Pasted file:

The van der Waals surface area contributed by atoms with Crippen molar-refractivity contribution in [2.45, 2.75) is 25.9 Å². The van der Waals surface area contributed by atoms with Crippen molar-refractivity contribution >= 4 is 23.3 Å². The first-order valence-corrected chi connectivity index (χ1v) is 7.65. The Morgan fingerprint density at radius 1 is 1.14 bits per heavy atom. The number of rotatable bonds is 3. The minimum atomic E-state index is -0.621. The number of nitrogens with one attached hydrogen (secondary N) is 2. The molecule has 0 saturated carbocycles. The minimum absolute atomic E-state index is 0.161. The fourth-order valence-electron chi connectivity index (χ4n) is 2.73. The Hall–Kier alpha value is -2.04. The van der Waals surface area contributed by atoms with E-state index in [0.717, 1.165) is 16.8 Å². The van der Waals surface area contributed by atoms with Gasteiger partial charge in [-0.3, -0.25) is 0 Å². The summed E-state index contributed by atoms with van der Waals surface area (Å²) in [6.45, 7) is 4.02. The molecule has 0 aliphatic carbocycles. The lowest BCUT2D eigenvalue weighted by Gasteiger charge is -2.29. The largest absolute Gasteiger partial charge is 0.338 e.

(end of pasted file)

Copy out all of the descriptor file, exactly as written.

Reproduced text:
The van der Waals surface area contributed by atoms with Crippen molar-refractivity contribution in [2.45, 2.75) is 25.9 Å². The van der Waals surface area contributed by atoms with Crippen molar-refractivity contribution >= 4 is 23.3 Å². The first-order valence-corrected chi connectivity index (χ1v) is 7.65. The Morgan fingerprint density at radius 1 is 1.14 bits per heavy atom. The number of rotatable bonds is 3. The minimum atomic E-state index is -0.621. The number of nitrogens with one attached hydrogen (secondary N) is 2. The molecule has 0 saturated carbocycles. The minimum absolute atomic E-state index is 0.161. The fourth-order valence-electron chi connectivity index (χ4n) is 2.73. The Hall–Kier alpha value is -2.04. The van der Waals surface area contributed by atoms with E-state index in [0.717, 1.165) is 16.8 Å². The van der Waals surface area contributed by atoms with Gasteiger partial charge in [-0.3, -0.25) is 0 Å². The summed E-state index contributed by atoms with van der Waals surface area (Å²) in [6.45, 7) is 4.02. The molecule has 0 aliphatic carbocycles. The lowest BCUT2D eigenvalue weighted by Gasteiger charge is -2.29. The largest absolute Gasteiger partial charge is 0.338 e.